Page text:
THE NEW UK COMPETITION REGULATOR – THE COMPETITION AND MARKETS AUTHORITY
By Paul Stone, Head of Competition and Regulation at Charles Russell LLP
The UK government decided to review the UK competition regime in 2011. It was concerned that there was unnecessary duplication between the existing competition regulators (the Office of Fair Trading (OFT) and the Competition Commission) and that competition cases were taking too long to be completed.
This article discusses the changes to the UK competition regime that have resulted from the government’s review, including the establishment of the new UK competition regulator, the Competition and Markets Authority (CMA). The changes came into effect on 1 April 2014.
Overview of the CMA
The centrepiece of the reforms is the abolition of the OFT and the Competition Commission and the transfer of their functions to a new regulator, the CMA.
One of the government’s concerns about the old regime was that the skills and expertise of the two competition regulators were not always being fully utilised. The government hopes, therefore, that the CMA will have more resources to pursue a larger number of cases and conclude them more quickly.
For mergers and market investigations, the CMA retains the two phase approach from the previous regime, with Phase I decisions the responsibility of the CMA Board and Phase II decisions taken by independent panels of experts (equivalent to former Competition Commission members).
Although the CMA has a new senior leadership team, the vast majority of its staff have transferred from the OFT and the Competition Commission. It will be interesting to see the extent to which the CMA is able to establish itself as a new regulator in its own right, rather than simply an amalgamation of its predecessors.
Competition Act enforcement – how will this work in practice?
The CMA has taken over the OFT’s function of enforcing the prohibitions on anti-competitive agreements and abuse of a dominant position set out in the Competition Act 1998.
The government considered making changes to the model for enforcing these prohibitions. In the end it adopted the model used by the OFT, although incorporating a number of recent improvements put in place by the OFT, such as having separate decision makers at the provisional decision (statement of objections) and final decision stages.
One significant new power for the CMA is that it can require individuals to answer questions. It is expected that compulsory interviews will therefore become a common feature of the CMA’s Competition Act investigations.
One of the government’s key concerns was that the sectoral regulators (ie those responsible for regulated sectors such as Ofgem and Ofwat) were not making use of their concurrent powers to apply the Competition Act.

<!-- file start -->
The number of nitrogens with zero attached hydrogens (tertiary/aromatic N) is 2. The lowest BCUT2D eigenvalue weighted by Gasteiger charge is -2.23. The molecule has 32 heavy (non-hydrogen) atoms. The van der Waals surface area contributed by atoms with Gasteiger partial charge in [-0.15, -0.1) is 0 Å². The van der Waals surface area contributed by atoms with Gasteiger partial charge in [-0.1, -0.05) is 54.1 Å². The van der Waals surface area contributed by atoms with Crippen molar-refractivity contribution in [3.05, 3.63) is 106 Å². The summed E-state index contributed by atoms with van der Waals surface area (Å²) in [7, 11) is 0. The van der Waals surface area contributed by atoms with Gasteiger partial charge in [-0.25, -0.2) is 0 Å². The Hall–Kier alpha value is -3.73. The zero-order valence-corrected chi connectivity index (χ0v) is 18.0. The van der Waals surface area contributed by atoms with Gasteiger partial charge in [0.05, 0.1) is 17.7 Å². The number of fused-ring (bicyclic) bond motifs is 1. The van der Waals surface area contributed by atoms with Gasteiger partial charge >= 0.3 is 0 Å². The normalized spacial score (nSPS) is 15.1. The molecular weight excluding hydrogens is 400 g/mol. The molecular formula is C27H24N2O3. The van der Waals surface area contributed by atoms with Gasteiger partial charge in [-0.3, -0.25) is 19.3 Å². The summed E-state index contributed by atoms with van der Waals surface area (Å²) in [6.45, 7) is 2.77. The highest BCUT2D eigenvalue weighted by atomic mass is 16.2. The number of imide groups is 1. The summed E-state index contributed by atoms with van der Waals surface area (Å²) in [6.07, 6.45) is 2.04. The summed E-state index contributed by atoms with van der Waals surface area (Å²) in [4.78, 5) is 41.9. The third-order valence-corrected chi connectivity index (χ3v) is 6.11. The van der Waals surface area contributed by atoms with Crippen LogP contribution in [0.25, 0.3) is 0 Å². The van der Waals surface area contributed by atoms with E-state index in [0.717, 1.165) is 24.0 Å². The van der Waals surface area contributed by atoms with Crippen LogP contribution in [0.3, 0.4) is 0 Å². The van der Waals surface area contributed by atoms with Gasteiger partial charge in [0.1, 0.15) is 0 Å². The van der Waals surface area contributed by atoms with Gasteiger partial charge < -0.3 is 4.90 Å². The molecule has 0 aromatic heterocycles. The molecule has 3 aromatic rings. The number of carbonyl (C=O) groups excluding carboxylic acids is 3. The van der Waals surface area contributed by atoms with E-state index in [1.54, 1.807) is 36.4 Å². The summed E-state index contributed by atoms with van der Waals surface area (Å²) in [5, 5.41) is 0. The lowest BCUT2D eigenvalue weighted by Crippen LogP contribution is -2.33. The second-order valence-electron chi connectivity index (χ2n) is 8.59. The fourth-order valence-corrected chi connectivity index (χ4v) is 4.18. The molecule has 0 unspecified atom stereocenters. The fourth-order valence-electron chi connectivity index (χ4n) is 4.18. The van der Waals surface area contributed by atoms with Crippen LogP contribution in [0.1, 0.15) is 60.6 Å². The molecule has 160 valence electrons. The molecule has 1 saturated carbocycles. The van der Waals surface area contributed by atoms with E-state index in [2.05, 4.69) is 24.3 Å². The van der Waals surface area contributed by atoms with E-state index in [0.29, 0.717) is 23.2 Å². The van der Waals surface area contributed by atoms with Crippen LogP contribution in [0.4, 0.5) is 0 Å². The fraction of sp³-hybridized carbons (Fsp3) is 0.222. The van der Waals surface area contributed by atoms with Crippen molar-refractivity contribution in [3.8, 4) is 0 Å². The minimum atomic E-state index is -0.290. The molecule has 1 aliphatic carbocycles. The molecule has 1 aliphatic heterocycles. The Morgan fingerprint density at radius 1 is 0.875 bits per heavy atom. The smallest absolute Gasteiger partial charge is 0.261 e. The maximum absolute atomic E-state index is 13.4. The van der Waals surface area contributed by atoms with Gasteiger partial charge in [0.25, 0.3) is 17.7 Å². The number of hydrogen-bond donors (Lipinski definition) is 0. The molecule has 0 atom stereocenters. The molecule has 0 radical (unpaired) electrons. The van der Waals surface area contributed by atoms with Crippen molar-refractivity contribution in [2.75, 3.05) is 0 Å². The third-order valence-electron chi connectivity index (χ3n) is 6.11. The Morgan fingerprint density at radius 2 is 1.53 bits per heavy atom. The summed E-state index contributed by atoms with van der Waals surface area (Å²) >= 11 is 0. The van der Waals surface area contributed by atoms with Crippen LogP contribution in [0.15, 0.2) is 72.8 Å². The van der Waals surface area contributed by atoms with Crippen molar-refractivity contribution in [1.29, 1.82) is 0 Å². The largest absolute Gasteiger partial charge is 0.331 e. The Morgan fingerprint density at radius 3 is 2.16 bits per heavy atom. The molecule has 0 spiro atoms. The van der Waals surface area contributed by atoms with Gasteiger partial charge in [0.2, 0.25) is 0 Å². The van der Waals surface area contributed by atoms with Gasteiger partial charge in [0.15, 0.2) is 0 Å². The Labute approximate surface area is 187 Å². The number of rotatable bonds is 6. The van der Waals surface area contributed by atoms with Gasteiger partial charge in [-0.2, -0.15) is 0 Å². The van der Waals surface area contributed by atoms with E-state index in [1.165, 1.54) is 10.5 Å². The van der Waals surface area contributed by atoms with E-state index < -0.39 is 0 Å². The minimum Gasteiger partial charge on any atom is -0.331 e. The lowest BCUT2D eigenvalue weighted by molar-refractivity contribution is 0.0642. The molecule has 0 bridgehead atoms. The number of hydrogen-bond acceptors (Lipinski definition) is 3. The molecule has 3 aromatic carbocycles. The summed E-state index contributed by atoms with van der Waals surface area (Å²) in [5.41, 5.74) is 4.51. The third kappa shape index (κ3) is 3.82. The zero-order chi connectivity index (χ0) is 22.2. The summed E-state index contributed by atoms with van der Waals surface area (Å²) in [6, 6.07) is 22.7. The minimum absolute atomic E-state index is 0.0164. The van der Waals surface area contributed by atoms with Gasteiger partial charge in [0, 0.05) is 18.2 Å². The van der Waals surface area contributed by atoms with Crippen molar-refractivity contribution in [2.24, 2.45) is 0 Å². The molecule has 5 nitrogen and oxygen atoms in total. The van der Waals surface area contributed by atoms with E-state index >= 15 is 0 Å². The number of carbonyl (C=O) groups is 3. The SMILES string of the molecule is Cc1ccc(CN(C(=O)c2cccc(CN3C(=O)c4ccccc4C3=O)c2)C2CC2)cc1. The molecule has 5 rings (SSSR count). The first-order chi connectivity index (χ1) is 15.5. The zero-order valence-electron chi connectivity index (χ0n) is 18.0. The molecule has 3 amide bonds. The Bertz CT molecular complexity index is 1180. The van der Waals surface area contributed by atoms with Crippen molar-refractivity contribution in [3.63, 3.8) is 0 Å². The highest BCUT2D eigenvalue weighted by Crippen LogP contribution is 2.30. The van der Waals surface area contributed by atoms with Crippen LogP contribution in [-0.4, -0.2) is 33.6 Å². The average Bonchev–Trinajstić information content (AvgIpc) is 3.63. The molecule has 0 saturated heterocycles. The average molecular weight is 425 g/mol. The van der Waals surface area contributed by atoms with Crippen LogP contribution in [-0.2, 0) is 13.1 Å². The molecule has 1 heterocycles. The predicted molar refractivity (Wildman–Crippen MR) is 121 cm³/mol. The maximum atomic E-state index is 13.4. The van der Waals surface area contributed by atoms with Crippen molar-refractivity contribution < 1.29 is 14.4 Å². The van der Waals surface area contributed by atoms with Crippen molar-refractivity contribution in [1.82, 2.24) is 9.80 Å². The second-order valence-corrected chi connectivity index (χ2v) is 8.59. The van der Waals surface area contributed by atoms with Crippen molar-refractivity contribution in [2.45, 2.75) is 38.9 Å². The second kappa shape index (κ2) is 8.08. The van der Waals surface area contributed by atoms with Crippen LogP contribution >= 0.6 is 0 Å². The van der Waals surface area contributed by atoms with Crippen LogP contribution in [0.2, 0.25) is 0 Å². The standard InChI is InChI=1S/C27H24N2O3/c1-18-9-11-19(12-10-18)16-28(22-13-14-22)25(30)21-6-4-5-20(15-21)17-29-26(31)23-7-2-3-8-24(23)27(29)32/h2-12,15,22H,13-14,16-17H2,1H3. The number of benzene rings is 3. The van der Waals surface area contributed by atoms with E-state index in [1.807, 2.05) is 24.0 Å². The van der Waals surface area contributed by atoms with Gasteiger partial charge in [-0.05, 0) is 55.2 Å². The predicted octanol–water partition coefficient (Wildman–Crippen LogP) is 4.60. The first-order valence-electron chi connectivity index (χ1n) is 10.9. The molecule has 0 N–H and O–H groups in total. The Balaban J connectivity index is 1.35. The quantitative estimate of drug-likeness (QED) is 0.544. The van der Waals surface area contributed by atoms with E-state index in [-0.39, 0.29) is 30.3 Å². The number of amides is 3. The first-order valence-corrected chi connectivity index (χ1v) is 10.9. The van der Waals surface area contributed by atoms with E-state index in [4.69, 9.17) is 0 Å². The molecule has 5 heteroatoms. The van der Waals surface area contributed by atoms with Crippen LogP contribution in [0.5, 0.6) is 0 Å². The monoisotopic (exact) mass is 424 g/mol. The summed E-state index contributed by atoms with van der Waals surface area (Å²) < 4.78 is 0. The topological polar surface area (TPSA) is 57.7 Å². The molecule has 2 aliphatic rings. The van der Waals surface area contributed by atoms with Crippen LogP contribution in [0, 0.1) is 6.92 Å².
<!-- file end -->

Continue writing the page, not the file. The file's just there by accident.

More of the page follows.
Sectoral regulators are therefore now required to consider using their Competition Act powers before using sector-specific powers. There is also a duty on the CMA and sectoral regulators to cooperate and they have formed a new UK Competition Network as a forum to facilitate this.
As a result of these changes, we can expect more competition cases in the regulated sectors.
One of the most significant changes is the removal of the dishonesty element from the criminal cartel offence. The need to show that individuals had acted dishonestly was regarded by the government as a major impediment to the successful prosecution of the cartel offence.
A number of concerns were expressed about this change, and so the government has introduced a number of new exclusions and exceptions to the offence, including where details of the arrangement are notified to customers or published before implementation.
It seems inevitable that this change will result in more prosecutions under the cartel offence.
The CMA has a new power to investigate practices across markets and the Secretary of State has broader powers to intervene in cases on public interest grounds. There are also new statutory deadlines for market investigations.
There are new statutory time limits for merger reviews: these include a 40 working day time limit for Phase I decisions and a time limited process for parties to offer undertakings post the Phase I decision.
The CMA also has strengthened powers to adopt interim measures during the course of its investigations, which can prevent further integration and unwind integration that has already occurred.
How can companies ensure they are prepared?
The expectations of the CMA are clear – more enforcement and quicker throughput of cases. That means companies should ensure they are ready – and take the opportunity to review the effectiveness of their competition law compliance programmes.